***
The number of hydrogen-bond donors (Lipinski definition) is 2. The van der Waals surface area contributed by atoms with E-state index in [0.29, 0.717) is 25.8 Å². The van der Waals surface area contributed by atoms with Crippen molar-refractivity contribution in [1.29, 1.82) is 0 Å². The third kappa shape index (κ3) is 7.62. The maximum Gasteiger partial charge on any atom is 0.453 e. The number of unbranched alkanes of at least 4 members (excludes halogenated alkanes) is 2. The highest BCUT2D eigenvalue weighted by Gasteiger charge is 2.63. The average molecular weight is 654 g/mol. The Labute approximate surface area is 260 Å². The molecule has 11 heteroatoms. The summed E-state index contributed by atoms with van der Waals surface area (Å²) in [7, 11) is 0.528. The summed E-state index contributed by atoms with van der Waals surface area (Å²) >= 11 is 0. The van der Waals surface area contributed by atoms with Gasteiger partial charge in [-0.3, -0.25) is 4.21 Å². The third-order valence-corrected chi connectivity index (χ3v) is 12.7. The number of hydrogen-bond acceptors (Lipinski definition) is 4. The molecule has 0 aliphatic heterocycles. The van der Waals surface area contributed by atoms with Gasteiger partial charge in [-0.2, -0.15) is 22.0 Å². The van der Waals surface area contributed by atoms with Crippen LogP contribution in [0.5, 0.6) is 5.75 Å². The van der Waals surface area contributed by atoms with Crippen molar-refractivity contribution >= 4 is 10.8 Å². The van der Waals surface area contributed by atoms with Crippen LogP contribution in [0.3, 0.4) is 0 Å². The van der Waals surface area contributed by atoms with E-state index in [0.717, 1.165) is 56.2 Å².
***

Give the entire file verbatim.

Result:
The number of hydrogen-bond donors (Lipinski definition) is 2. The van der Waals surface area contributed by atoms with E-state index in [0.29, 0.717) is 25.8 Å². The van der Waals surface area contributed by atoms with Crippen molar-refractivity contribution in [1.29, 1.82) is 0 Å². The third kappa shape index (κ3) is 7.62. The maximum Gasteiger partial charge on any atom is 0.453 e. The number of unbranched alkanes of at least 4 members (excludes halogenated alkanes) is 2. The highest BCUT2D eigenvalue weighted by Gasteiger charge is 2.63. The average molecular weight is 654 g/mol. The Labute approximate surface area is 260 Å². The molecule has 11 heteroatoms. The summed E-state index contributed by atoms with van der Waals surface area (Å²) in [7, 11) is 0.528. The summed E-state index contributed by atoms with van der Waals surface area (Å²) >= 11 is 0. The van der Waals surface area contributed by atoms with Gasteiger partial charge in [-0.3, -0.25) is 4.21 Å². The third-order valence-corrected chi connectivity index (χ3v) is 12.7. The number of hydrogen-bond acceptors (Lipinski definition) is 4. The molecule has 0 aliphatic heterocycles. The van der Waals surface area contributed by atoms with Gasteiger partial charge in [-0.2, -0.15) is 22.0 Å². The van der Waals surface area contributed by atoms with Crippen LogP contribution in [0.5, 0.6) is 5.75 Å². The van der Waals surface area contributed by atoms with Crippen molar-refractivity contribution >= 4 is 10.8 Å². The van der Waals surface area contributed by atoms with Crippen LogP contribution in [0.3, 0.4) is 0 Å². The van der Waals surface area contributed by atoms with E-state index in [0.717, 1.165) is 56.2 Å².